The concept of a "good Christian" kind of misses the point of what the Christian life is all about. It is not our own goodness that brings us to salvation, and neither is it our own goodness that keeps us saved (Ephesians 2:8–9). That being said, we are certainly called to obey God. Jesus talked about abiding in Him and producing good fruit in John 15. Ephesians 2:10 says we have been created for good works that God prepared in advance for us. Clearly the Christian life is meant to be lived out, and it looks different from the life of those apart from Christ. But there is no formula for being a "good Christian."
What does it take to be a good Christian?
We must first recognize that salvation is not a mere ticket to heaven, but a complete regeneration. Second Corinthians 5:17 says that "if anyone is in Christ, he is a new creation." God actually transforms our being. He does not save us and then give us a list of rules to follow or some prescribed expectation to meet. Rather, He brings us into active relationship with Him. Relationship is dynamic. Each person is a unique creation. There is no cookie-cutter approach to God or method to pleasing Him. Being a "good Christian" means purposing one's life toward knowing God and glorifying Him.
There are some practical tools that can help us get to know God better and follow Him. As stated above, relationship is key. This requires communication. We read God's Word to us and we pray. We also join in God's work by obeying His commands (John 15:1–17) and seeking to make Him known to others (Matthew 28:18–20). We demonstrate His love to one another and to the world (John 13:34–35; 15:12–17; Galatians 6:9–10). We fellowship with other believers to encourage one another in faith and life and to help one another get to know God more (Hebrews 10:24–25). These things do not make a person a "good Christian." Rather, they are activities that tend to characterize the Christian life. The Christian life is not about being good. It is about having been reconciled with God—counted as "good" before Him—and then living out the fruit of such an amazing grace. Second Corinthians 3:18 says, "And we all, with unveiled face, beholding the glory of the Lord, are being transformed into the same image from one degree of glory to another. For this comes from the Lord who is the Spirit." It is because of this that we "work out [our] own salvation with fear and trembling, for it is God who works in you, both to will and to work for his good pleasure" (Philippians 2:12–13).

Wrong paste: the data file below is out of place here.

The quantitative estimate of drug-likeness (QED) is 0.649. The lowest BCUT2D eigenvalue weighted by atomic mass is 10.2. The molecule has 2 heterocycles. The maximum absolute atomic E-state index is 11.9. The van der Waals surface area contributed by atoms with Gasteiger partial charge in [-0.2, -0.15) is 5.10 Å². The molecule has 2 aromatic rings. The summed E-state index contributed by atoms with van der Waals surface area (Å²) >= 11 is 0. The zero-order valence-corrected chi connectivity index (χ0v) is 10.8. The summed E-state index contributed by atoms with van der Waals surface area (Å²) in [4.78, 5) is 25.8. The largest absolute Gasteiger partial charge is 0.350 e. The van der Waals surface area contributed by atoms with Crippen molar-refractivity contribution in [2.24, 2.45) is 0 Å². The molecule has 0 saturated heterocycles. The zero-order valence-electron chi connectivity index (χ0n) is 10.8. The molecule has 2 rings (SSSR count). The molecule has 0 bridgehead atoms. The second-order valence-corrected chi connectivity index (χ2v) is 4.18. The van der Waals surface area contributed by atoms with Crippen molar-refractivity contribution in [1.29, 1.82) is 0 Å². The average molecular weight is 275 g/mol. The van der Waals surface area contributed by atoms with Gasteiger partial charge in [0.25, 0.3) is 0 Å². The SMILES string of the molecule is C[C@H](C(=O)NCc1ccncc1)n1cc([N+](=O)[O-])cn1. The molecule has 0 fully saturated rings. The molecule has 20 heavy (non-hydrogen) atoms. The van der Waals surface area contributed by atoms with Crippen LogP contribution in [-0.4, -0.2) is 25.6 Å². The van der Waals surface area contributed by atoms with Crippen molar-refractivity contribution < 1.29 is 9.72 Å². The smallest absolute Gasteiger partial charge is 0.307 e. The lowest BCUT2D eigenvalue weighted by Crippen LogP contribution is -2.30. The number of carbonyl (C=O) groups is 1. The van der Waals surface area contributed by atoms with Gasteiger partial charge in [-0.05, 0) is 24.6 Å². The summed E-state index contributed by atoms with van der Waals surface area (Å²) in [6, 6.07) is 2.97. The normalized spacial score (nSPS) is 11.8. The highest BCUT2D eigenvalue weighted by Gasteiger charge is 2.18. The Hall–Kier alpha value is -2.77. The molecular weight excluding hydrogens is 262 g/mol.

Second Peter 1:3–8 is a helpful description of a "good Christian" life: "His divine power has granted to us all things that pertain to life and godliness, through the knowledge of him who called us to his own glory and excellence, by which he has granted to us his precious and very great promises, so that through them you may become partakers of the divine nature, having escaped from the corruption that is in the world because of sinful desire. For this very reason, make every effort to supplement your faith with virtue, and virtue with knowledge, and knowledge with self-control, and self-control with steadfastness, and steadfastness with godliness, and godliness with brotherly affection, and brotherly affection with love. For if these qualities are yours and are increasing, they keep you from being ineffective or unfruitful in the knowledge of our Lord Jesus Christ." God has given us all we need and is at work in us. We, in turn, trust Him and seek to obey.
What must I do to please God?
How can I glorify God? What does it mean to glorify God?
How can I come to really know God?
In Christ, how does God see me?
How should our identity in Christ affect the way we live?
Truth about the Christian Life